Last update: 31/05/2016


Founded in 1541 by Pedro de Valdivia, the Chilean capital is today a modern, sprawling, and vibrant metropolis with over 7 million inhabitants (40% of Chile’s total population).

Flanked on one side by the Andes mountain range, and the Coastal range on the other, the city has a unique natural backdrop.

Santiago is a city where the traditional meets contemporary. Its historical center is home to countless monuments, quaint side streets, and colorful plazas. 


Useful Information about Santiago & Chile

About Chile
Everything you need to know about Chile prior to your trip. History, facts & figures, climate, geography, a map of the country, and much more.


Santiago is a fascinating city and this document serves as the perfect introduction, with heaps of information on its highlights, key areas, and history.

Upon Arrival

What happens upon arival to Santiago's international airport? This document offers the low-down on arrival procedures and getting from the airport into town.

Getting Around

Everything you need to know about getting from A to B in Santiago by bus, metro, taxi, or on foot. Includes information related to the School and Conference venue.



Santiago's cultural scene is rich and varied, and in this document you will find information on museums, galleries, live music, theater, and much more.

Food & Drink

Information regarding Chilean cuisine, typical dishes, wine, and other drinks. Also includes information on dining times and also tipping in Chile.


Restaurant Guide

A comprehensive list of recommended restaurants in Santiago, from cheap and cheerful to fine dining. The list is arranged by cuisine type.



For more information please contact our Travel Expert:
Gary James
Sense Chile


Santiago has an integrated system of urban transportation which was inaugurated in 2008.

Santiago’s Metro system is the most modern and efficient in Latin America, comparable to that of many European cities.

And taking a taxi in Santiago is safe and cheap, on top of that they are in abundance, both in the city and for journeys between the city and Santiago’s international airport.






The city’s cultural offerings now rank alongside those of Buenos Aires, Sao Paulo, and Mexico City. Santiago is reinventing itself, with arts, nightlife, and restaurant scenes that have never been better, making this thriving and sophisticated metropolis into the civic, cultural, and historical nucleus of the country. 

The city’s art galleries are well worth a visit. Highlights include The Chilean National Museum of Fine Arts (Museo Nacional de BellasArtes or MNBA), the Museum of Contemporary Art (MAC), and the private galleries and artists workshops in the Vitacura area.

The city offers a wide range of museums, among the highlights is the splendid Museo Chileno de Arte Precolombino, which houses more than 1,500 objects related to indigenous culture.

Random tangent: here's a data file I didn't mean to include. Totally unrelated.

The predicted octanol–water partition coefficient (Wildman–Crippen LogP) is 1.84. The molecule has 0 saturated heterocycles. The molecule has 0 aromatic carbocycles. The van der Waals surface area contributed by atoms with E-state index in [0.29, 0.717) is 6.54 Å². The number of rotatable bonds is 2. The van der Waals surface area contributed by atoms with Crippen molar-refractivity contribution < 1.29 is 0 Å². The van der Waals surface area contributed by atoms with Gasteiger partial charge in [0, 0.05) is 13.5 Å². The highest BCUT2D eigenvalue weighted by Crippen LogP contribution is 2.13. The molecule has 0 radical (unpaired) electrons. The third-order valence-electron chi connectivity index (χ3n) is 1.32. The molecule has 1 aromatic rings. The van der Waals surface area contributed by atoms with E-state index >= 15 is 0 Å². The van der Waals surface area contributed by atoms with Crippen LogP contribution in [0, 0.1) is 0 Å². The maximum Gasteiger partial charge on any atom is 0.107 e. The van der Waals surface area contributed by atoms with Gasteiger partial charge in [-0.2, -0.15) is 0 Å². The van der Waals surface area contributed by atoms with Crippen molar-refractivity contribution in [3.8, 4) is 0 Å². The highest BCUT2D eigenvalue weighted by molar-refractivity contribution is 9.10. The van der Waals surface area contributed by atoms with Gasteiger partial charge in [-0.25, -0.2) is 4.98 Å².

The fascinating Memory and Human Rights Museum has shone the light on the difficult and fractious history of the Pinochet years from 1973-1990.

And don’t miss La Chascona, the Santiago home of the late Nobel Prize-winning poet Pablo Neruda. Eccentric and absorbing, it is a fascinating insight into the life of a unique figure in Chilean culture.



Shopaholics will be happy in Santiago, with myriad shopping options from local artisan markets to huge malls.

Shopping highlights include lapislazuli,a semi-precious blue stone that makes for beautiful jewelry items. Wine makes a great souvenir or gift, and there are plenty of specialist wine stores in the city.

Other traditional items include woolen goods, indigenous handicrafts, and silver.





The culinary scene in Santiago is vibrant, with great food to be found in hole-in-the-wall ‘picadas’ to more sophisticated dining experiences in swish venues in the uptown areas.


The finest dining and most innovative chefs are found in affluent suburbs of Las Condes and Vitacura, with the terrific seafood serving as the base of many dishes.


Santiaguinos have dinner much later than in Europe and North America, normally from 8.00pm until late…very late.


A 10% gratuity is standard in Chile.



Chile is a producer of excellent wines, and most restaurants offer an extensive wine list.

Chilean wine is great value for money. A good bottle can be bought a local store for under US$10, and will normally cost double that in restaurants.

Chile has a burgeoning craft beer scene, with independent labels such as Kross, Kunstmann, and Guayacán the pick of the bunch.

Perhaps the most emblematic drink is the pisco sour, a heady mix of pisco (a grape brandy), lemon juice, and simple syrup. It is the perfect aperitif, so start your meal the way Chileans do.






Chile offers an incredible geographical diversity, making it one of the most fascinating countries on Earth. Its highlights include…

The Atacama Desert, the driest place on earth, scattered with a lunar like landscapes and home to the ancestral indigenous Inca and pre-Inca civilizations.

Chilean Patagonia is a dazzling array of ice fields, mountains, lakes, and pristine and untamed landscapes.

Deep into the Pacific Ocean lies Easter Island, the worlds largest ‘open air’ museum, and home to over 600 Moai – giant stone statues thought to be over 800 years old.

Attractions close to Santiago include the colorful port city of Valparaíso. A UNESCO World Heritage Site, the city is unlike any other with its chain of hills packed with brightly-colored houses, restaurants, and boutique hotels.

Wine is a big deal in Chile, and there are several superb vineyards within an hour’s drive from the city.

For adventure lovers, the Maipo Valley offers white-water rafting, hiking, and horseback riding.

Skiing in Chile is world class and there are several ski centers with a 90-minute drive from the capital with July the perfect month to enjoy the mountains.